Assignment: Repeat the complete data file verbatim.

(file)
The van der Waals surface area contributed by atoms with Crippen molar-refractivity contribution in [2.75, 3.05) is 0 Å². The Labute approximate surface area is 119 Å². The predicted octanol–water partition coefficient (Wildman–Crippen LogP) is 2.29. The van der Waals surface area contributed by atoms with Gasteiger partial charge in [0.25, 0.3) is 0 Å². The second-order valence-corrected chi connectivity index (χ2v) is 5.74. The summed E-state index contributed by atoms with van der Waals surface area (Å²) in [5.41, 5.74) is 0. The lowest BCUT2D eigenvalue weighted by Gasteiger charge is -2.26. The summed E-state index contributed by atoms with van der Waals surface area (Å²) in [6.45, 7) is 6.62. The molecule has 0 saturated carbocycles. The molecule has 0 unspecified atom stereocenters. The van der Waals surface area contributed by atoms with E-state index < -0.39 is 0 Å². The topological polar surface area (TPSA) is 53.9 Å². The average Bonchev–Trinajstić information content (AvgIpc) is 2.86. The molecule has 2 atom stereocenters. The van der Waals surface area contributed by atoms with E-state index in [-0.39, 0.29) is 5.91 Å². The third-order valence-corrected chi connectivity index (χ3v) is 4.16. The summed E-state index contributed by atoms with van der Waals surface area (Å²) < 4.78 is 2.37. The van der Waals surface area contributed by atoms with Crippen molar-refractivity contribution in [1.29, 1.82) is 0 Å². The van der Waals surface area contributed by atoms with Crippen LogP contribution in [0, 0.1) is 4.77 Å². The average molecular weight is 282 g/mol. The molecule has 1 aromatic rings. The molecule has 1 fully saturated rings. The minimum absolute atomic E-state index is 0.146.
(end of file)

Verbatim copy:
The van der Waals surface area contributed by atoms with Crippen molar-refractivity contribution in [2.75, 3.05) is 0 Å². The Labute approximate surface area is 119 Å². The predicted octanol–water partition coefficient (Wildman–Crippen LogP) is 2.29. The van der Waals surface area contributed by atoms with Gasteiger partial charge in [0.25, 0.3) is 0 Å². The second-order valence-corrected chi connectivity index (χ2v) is 5.74. The summed E-state index contributed by atoms with van der Waals surface area (Å²) in [5.41, 5.74) is 0. The lowest BCUT2D eigenvalue weighted by Gasteiger charge is -2.26. The summed E-state index contributed by atoms with van der Waals surface area (Å²) in [6.45, 7) is 6.62. The molecule has 0 saturated carbocycles. The molecule has 0 unspecified atom stereocenters. The van der Waals surface area contributed by atoms with E-state index < -0.39 is 0 Å². The topological polar surface area (TPSA) is 53.9 Å². The average Bonchev–Trinajstić information content (AvgIpc) is 2.86. The molecule has 2 atom stereocenters. The van der Waals surface area contributed by atoms with E-state index in [-0.39, 0.29) is 5.91 Å². The third-order valence-corrected chi connectivity index (χ3v) is 4.16. The summed E-state index contributed by atoms with van der Waals surface area (Å²) < 4.78 is 2.37. The van der Waals surface area contributed by atoms with Crippen molar-refractivity contribution in [1.29, 1.82) is 0 Å². The van der Waals surface area contributed by atoms with Crippen LogP contribution in [0, 0.1) is 4.77 Å². The average molecular weight is 282 g/mol. The molecule has 1 aromatic rings. The molecule has 1 fully saturated rings. The minimum absolute atomic E-state index is 0.146.